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Avoid Home Loan Headaches: Do Your Homework First!

by Jon Smith, CRB, CRS, GRI

“I want to buy a house, but I don’t know much about home loans. How do I get one? Where do I go to find out more?”

I get these questions often from potential buyers who are confused--and often overwhelmed--by the home mortgage process. Getting a home loan doesn’t have to be an ordeal if you do your homework first. A qualified real estate agent can assist with a list of local lenders and information resources to make your life easier. So just ask!

I recommend that you do two things right away, even before you start house hunting:

•    Get your credit reports from the “Big Three” credit reporting agencies. Lenders will review these reports, and you need to know what they contain--and where you stand. Don’t be surprised by “red flags” when negotiating with a lender. Take action beforehand to correct or explain the negatives.

Under Federal law, you’re entitled to one free report from Experian, Equifax and TransUnion each year. Visit to learn more.

•    Get pre-qualification from one or more lenders on a possible loan amount. That way you’ll have a good “guesstimate” of the loan amount you would qualify for--and how much house you can afford. Once you’ve chosen a lender, you can even get pre-approved for a loan. Knowing your mortgage limit up front will be a tremendous help in your search for the right home.

So how do you find out about mortgage loan basics and the best way to work with lenders? One resource I like is Looking for the Best Mortgage, a free, easy-to-understand booklet you can download from the U.S. Department of Housing and Urban Development. You’ll get a “shop, compare, negotiate” strategy:

•    How to get loan information from more than one lender
•    How to get rate and fee information that you can compare
•    How to get your “best deal”

This publication also includes a glossary of common mortgage loan terms and a handy worksheet you can use when talking with lenders. The worksheet is great. You’ll find yourself saying, “I didn’t even think of that!” And that’s why it’s such a valuable resource: It keeps you organized and on point.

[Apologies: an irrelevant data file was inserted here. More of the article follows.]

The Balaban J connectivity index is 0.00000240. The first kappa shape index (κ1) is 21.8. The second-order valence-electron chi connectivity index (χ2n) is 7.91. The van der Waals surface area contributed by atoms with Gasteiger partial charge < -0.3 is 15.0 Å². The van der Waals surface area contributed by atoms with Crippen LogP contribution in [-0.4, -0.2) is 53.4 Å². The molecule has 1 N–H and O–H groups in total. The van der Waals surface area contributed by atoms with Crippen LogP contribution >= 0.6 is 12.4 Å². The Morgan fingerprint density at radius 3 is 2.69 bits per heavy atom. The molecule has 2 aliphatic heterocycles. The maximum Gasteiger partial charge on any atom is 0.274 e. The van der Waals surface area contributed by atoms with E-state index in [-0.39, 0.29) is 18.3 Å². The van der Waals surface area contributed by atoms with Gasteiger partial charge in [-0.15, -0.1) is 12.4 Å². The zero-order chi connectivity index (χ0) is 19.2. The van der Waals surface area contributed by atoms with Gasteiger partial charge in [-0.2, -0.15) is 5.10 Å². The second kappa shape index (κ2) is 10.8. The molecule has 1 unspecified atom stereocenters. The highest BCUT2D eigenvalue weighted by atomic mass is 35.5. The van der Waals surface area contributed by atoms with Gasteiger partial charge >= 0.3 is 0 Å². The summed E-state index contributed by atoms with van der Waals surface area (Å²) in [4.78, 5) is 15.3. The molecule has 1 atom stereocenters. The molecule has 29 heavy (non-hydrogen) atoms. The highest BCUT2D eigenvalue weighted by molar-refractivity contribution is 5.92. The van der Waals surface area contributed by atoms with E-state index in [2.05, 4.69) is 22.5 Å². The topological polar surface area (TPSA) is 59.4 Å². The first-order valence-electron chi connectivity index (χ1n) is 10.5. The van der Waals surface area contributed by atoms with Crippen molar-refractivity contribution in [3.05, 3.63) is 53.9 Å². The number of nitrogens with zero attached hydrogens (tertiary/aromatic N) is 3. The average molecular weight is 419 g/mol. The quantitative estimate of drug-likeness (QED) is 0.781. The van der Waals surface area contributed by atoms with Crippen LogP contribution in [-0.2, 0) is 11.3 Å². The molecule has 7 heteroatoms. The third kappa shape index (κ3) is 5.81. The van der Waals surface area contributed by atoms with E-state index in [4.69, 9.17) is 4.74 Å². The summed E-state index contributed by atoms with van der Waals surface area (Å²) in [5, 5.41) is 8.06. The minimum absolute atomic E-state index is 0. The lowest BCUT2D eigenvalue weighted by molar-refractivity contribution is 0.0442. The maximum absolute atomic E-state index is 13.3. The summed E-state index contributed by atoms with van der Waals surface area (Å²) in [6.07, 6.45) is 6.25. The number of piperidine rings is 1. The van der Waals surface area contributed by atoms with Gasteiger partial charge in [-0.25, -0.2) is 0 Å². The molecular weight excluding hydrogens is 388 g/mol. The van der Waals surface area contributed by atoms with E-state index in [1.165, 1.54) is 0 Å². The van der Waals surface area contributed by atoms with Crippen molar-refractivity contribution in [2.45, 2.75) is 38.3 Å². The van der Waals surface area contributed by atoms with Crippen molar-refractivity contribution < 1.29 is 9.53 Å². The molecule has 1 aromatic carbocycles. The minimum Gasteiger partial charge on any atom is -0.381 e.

Bottom line: Do your homework. Learn what you need to know about your home mortgage options up front--and get approved quickly for your new home when you’re ready to buy.

Want to know more about home mortgages? Just ask your real estate agent. We’re always happy to help!

Is an FHA-Insured Mortgage Right for You?

by Jon Smith, CRB, CRS, GRI

The days of putting little money down to buy a home aren’t over.

After years of risky mortgages backed up by small down payments, most lenders aren’t underwriting mortgages without a significant sum up front and a high credit score. But a decades-old loophole can still put home buyers in a house for next to nothing. Mortgages insured by the Federal Housing Administration (FHA) allow borrowers to get approved with a down payment as small as 3.5% of the agreed selling price of the house and don’t require a high credit score.

As millions of Americans have come to realize, getting into a house for little money down has its disadvantages. Borrowers who’ve pumped little equity into their home are often more willing to walk away from it during lean times that keep them from making payments; this risk is further elevated when home values are in decline and troubled borrowers are unable to refinance or sell the home at a price that covers their losses.

Still, FHA-insured mortgages are far less risky than the subprime mortgages that lenders originated before the housing bust. FHA-insured mortgages require documentation and verifiable proof that the borrower is capable of making their monthly payments. (Most subprime mortgages didn’t require such proof.)

The looser terms of FHA-insured mortgages have helped make them more popular. Today, FHA-insured mortgages make up about 25% of the mortgage market, up from 3% in 2006, FHA commissioner David Stevens said in a speech earlier this month. In June, the FHA insured 194,000 loans – the highest monthly total in the agency’s history, according to Stevens. For fiscal year 2009, the dollar amount of FHA-insured mortgages is likely to reach 30% of mortgage originations, up from around 4% in 2005 and 2006, says Stu Feldstein, the president of SMR Research, a mortgage-data tracking firm.

“FHA-insured mortgages are one of the only games in town, especially if you can’t qualify for a traditional mortgage,” says Gibran Nicholas, the chairman of the Ann Arbor, Mich.-based CMPS Institute, which trains and certifies mortgage lenders and brokers. “Now that the subprime market is gone, FHA is filling the gap.”

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Photo of Jon Smith, CRB, CRS, SRES, SFR Real Estate
Jon Smith, CRB, CRS, SRES, SFR
Iowa Realty
3521 Beaver Ave.
Des Moines IA 50310
Fax: 515-453-6404



Licensed in the State of Iowa